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50 PRECISION AGRICULTURE IN THE 21ST CENTURY year performed poorly because the estimated nutrient response function did not take variability in weather conditions into account adequately. Other studies have similarly shown low correlation between yield and applied fertilizer when weather conditions and other important factors are not included in nutrient response mod- eling (Huggins and Alderfer, 1995). If subfield management is to be successful, it must be based on techniques that encompass the simultaneous effects of the most important factors influencing yield, rather than individual factors taken in isola- tion. For example, successful variable-rate application strategies will likely be based on nutrient response curves that incorporate soil characteristics, weather conditions, and other factors in addition to applied fertilizer. The ability to respond to changing production conditions is likely to be as important as understanding variability in beginning-of-the-season production conditions (i.e., in soil productivity). Farmers make judgments on input use con- ditional on likely yields for a field given anticipated weather conditions. This balance between anticipated income and expenditure on inputs is subject to con- siderable uncertainty. Precision agriculture techniques that allow the producer to manage initially for a lower yield goal and still respond to seasons in which yield potential is greater than normal could substantially ameliorate the effects of that uncertainty. Such an ability to respond to temporal variability would be particu- larly desirable for handling weather-related risk. For non-irrigated production areas, perhaps the greatest threat to crop production is lack of sufficient moisture to mature the crop. Low soil moisture often causes farm managers to opt for lower initial chemical and fertilizer application rates and thus forego additional crop production should weather conditions turn out more favorable than antici- pated. Similar situations occur when the potential for leaching in light sandy soils limits the amount of nitrogen that can be applied in a single application (Booltink et al., 1996). Precision management systems can be envisioned that could respond to the yield potential of the crop as it varies within the growing season. This more reac- tive approach to spatially and temporally variable conditions will depend on the ability to economically assess the need for and delivery of production inputs. Crop status data and predictive models that could accurately estimate yield sev- eral weeks or months before harvest could improve marketing decisions. A cur- rent example of this capability is the use of cotton growth modeling. Cotton phenological development assessments and historical weather data have been suc- cessfully used to predict lint yield during the growing season (Landivar and Hickey, 1997; Plant et al., 1997). An indeterminate crop such as cotton lends itself to in-season management, as the plant will put on fruit that will never result in mature lint. Early knowledge of yield potential could affect financial decision making related to inputs (whether to apply crop protection chemicals) and mar- keting (adjustments of forward contracts). While cotton growth modeling has been done on a whole-field basis, its predictive capability may be improved with the intensive data sets that result when using subfield management (Landivar and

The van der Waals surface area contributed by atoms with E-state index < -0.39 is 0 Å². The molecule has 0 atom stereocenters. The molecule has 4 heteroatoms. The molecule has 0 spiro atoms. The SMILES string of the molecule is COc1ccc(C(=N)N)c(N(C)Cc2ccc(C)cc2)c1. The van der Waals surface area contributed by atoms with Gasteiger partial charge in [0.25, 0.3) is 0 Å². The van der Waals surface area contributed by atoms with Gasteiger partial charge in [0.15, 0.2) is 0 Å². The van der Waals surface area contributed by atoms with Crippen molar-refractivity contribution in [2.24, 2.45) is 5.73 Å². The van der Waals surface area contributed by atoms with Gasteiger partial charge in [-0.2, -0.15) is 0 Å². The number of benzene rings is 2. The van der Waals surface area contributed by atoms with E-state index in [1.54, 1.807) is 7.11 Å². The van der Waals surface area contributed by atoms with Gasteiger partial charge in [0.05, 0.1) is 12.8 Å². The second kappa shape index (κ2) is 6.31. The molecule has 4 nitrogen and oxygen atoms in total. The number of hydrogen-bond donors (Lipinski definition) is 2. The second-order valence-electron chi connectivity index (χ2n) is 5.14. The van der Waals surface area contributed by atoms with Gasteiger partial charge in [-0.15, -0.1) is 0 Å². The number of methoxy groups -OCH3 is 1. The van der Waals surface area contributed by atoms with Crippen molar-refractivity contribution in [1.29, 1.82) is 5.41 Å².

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A NEW WAY TO PRACTICE AGRICULTURE 51 Searcy, 1997). Producers face many factors that can be managed or will affect management decisions. The complete realization of precision agriculture’s po- tential may depend on development of predictive crop models that can vary and co-vary the manageable factors on a specific farmstead. It is unclear whether such an approach will rely on detailed mechanistic models, models based on a wealth of data generated for a given farmstead, or a hybrid of these two approaches. MANAGEMENT FACTORS The management factors in a precision agriculture system are essentially the same as those in a conventional crop production system. Producers can control some of these factors and can only react to others. Factors such as nutrient man- agement have been emphasized in the development of precision agriculture whereas others, such as pest management, have received relatively little atten- tion. Management factors can be subdivided into two groups: those that can be managed with today’s technologies and those for which new management meth- ods are promising but require further development. However, because precision agriculture methods are still developing, all factors will likely experience ad- vancements and improvements. Precision agriculture is based on the availability of intensive data about im- portant agronomic indexes. The process of obtaining these data has a cost and, at least for some factors, the greater the data requirements, the greater the cost. As a result, producers and their advisors must decide how detailed the required data should be. The practicality of the data often depends on how long the information has value in management decisions. Indexes such as soil type and topography have long-term usefulness. The investment in obtaining this information will have returns for many growing seasons. Factors such as nutrient availability (except nitrogen), soil-borne pathogens, and perennial weed infestations may exhibit in- termediate usefulness because they change slowly. Available soil moisture, nitro- gen availability, and insect pressure are examples of short-term dynamic indexes. The accuracy of the information about any of these factors degrades over time and may be thought of as having a half-life. Cost-benefit analysis could be used in precision agriculture by considering the half-life of the information, the poten- tial returns from its use, and the cost of obtaining and analyzing it. However, the half-life of agronomic indexes can only be estimated. Methods of adding value to data sets also have potential, and are in need of study. For example, spatial data on soil variation could be used to regulate fertil- izer requirements, but also may be useful in regulation of herbicide rate and for directed sampling of pest distributions (Fleischer et al., 1997; Johnson et al., 1997). Recent studies have shown that targeting of sample sites based on other known characteristics of the field (typically topology and soil type changes) can result in more accurate maps, often with fewer samples (Hollands, 1996; Wang et al., 1995).